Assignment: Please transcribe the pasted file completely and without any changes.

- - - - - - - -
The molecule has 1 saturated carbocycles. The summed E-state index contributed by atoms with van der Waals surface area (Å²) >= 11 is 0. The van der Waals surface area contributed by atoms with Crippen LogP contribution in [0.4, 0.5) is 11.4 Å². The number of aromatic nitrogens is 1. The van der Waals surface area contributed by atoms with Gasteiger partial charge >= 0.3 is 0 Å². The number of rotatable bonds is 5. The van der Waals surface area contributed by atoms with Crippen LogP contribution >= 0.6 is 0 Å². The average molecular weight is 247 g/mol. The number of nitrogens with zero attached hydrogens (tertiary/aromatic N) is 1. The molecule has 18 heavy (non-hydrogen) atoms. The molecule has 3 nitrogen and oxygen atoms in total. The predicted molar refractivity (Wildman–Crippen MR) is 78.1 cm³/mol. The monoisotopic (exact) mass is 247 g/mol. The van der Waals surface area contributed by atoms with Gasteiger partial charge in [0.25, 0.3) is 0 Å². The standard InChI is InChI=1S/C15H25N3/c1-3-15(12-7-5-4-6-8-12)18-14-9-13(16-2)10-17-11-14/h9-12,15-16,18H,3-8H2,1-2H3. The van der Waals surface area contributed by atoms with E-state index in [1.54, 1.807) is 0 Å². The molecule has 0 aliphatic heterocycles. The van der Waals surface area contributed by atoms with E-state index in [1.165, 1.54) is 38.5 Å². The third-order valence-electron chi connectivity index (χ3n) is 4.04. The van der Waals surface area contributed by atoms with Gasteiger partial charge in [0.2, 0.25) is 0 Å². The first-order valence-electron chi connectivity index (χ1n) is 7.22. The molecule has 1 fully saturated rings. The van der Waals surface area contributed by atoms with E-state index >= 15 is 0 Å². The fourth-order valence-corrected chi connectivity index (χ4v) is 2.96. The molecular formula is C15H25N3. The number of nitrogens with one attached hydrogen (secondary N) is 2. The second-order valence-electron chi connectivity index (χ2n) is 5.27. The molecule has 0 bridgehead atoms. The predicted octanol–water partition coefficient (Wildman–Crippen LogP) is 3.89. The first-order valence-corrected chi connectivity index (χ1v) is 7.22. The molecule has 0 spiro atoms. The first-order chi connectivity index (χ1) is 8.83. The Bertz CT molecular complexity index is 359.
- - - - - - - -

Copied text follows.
The molecule has 1 saturated carbocycles. The summed E-state index contributed by atoms with van der Waals surface area (Å²) >= 11 is 0. The van der Waals surface area contributed by atoms with Crippen LogP contribution in [0.4, 0.5) is 11.4 Å². The number of aromatic nitrogens is 1. The van der Waals surface area contributed by atoms with Gasteiger partial charge >= 0.3 is 0 Å². The number of rotatable bonds is 5. The van der Waals surface area contributed by atoms with Crippen LogP contribution >= 0.6 is 0 Å². The average molecular weight is 247 g/mol. The number of nitrogens with zero attached hydrogens (tertiary/aromatic N) is 1. The molecule has 18 heavy (non-hydrogen) atoms. The molecule has 3 nitrogen and oxygen atoms in total. The predicted molar refractivity (Wildman–Crippen MR) is 78.1 cm³/mol. The monoisotopic (exact) mass is 247 g/mol. The van der Waals surface area contributed by atoms with Gasteiger partial charge in [0.25, 0.3) is 0 Å². The standard InChI is InChI=1S/C15H25N3/c1-3-15(12-7-5-4-6-8-12)18-14-9-13(16-2)10-17-11-14/h9-12,15-16,18H,3-8H2,1-2H3. The van der Waals surface area contributed by atoms with E-state index in [1.54, 1.807) is 0 Å². The molecule has 0 aliphatic heterocycles. The van der Waals surface area contributed by atoms with E-state index in [1.165, 1.54) is 38.5 Å². The third-order valence-electron chi connectivity index (χ3n) is 4.04. The van der Waals surface area contributed by atoms with Gasteiger partial charge in [0.2, 0.25) is 0 Å². The first-order valence-electron chi connectivity index (χ1n) is 7.22. The molecule has 1 fully saturated rings. The van der Waals surface area contributed by atoms with E-state index >= 15 is 0 Å². The fourth-order valence-corrected chi connectivity index (χ4v) is 2.96. The molecular formula is C15H25N3. The number of nitrogens with one attached hydrogen (secondary N) is 2. The second-order valence-electron chi connectivity index (χ2n) is 5.27. The molecule has 0 bridgehead atoms. The predicted octanol–water partition coefficient (Wildman–Crippen LogP) is 3.89. The first-order valence-corrected chi connectivity index (χ1v) is 7.22. The molecule has 0 spiro atoms. The first-order chi connectivity index (χ1) is 8.83. The Bertz CT molecular complexity index is 359.